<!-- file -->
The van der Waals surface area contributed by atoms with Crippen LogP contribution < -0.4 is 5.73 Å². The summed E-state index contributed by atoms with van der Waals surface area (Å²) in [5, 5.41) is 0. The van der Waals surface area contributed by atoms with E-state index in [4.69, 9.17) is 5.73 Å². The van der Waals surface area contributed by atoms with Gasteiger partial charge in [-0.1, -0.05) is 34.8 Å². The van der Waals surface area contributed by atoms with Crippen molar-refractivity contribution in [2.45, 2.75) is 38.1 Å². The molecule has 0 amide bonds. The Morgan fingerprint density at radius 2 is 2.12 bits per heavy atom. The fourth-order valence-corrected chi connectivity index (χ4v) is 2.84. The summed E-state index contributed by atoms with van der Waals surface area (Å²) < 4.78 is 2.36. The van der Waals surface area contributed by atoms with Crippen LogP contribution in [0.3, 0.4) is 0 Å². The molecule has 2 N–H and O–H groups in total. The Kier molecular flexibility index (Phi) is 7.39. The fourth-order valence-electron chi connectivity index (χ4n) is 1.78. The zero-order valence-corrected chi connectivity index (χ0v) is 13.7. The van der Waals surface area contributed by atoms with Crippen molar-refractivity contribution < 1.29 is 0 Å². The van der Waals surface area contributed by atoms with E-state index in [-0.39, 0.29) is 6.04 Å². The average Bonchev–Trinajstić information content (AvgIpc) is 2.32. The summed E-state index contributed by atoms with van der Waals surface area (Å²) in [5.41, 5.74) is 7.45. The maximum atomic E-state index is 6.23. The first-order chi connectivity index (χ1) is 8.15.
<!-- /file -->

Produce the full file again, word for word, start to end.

The van der Waals surface area contributed by atoms with Crippen LogP contribution < -0.4 is 5.73 Å². The summed E-state index contributed by atoms with van der Waals surface area (Å²) in [5, 5.41) is 0. The van der Waals surface area contributed by atoms with E-state index in [4.69, 9.17) is 5.73 Å². The van der Waals surface area contributed by atoms with Gasteiger partial charge in [-0.1, -0.05) is 34.8 Å². The van der Waals surface area contributed by atoms with Crippen molar-refractivity contribution in [2.45, 2.75) is 38.1 Å². The molecule has 0 amide bonds. The Morgan fingerprint density at radius 2 is 2.12 bits per heavy atom. The fourth-order valence-corrected chi connectivity index (χ4v) is 2.84. The summed E-state index contributed by atoms with van der Waals surface area (Å²) < 4.78 is 2.36. The van der Waals surface area contributed by atoms with Crippen LogP contribution in [0.3, 0.4) is 0 Å². The molecule has 2 N–H and O–H groups in total. The Kier molecular flexibility index (Phi) is 7.39. The fourth-order valence-electron chi connectivity index (χ4n) is 1.78. The zero-order valence-corrected chi connectivity index (χ0v) is 13.7. The van der Waals surface area contributed by atoms with Crippen molar-refractivity contribution < 1.29 is 0 Å². The van der Waals surface area contributed by atoms with E-state index in [-0.39, 0.29) is 6.04 Å². The average Bonchev–Trinajstić information content (AvgIpc) is 2.32. The summed E-state index contributed by atoms with van der Waals surface area (Å²) in [5.41, 5.74) is 7.45. The maximum atomic E-state index is 6.23. The first-order chi connectivity index (χ1) is 8.15.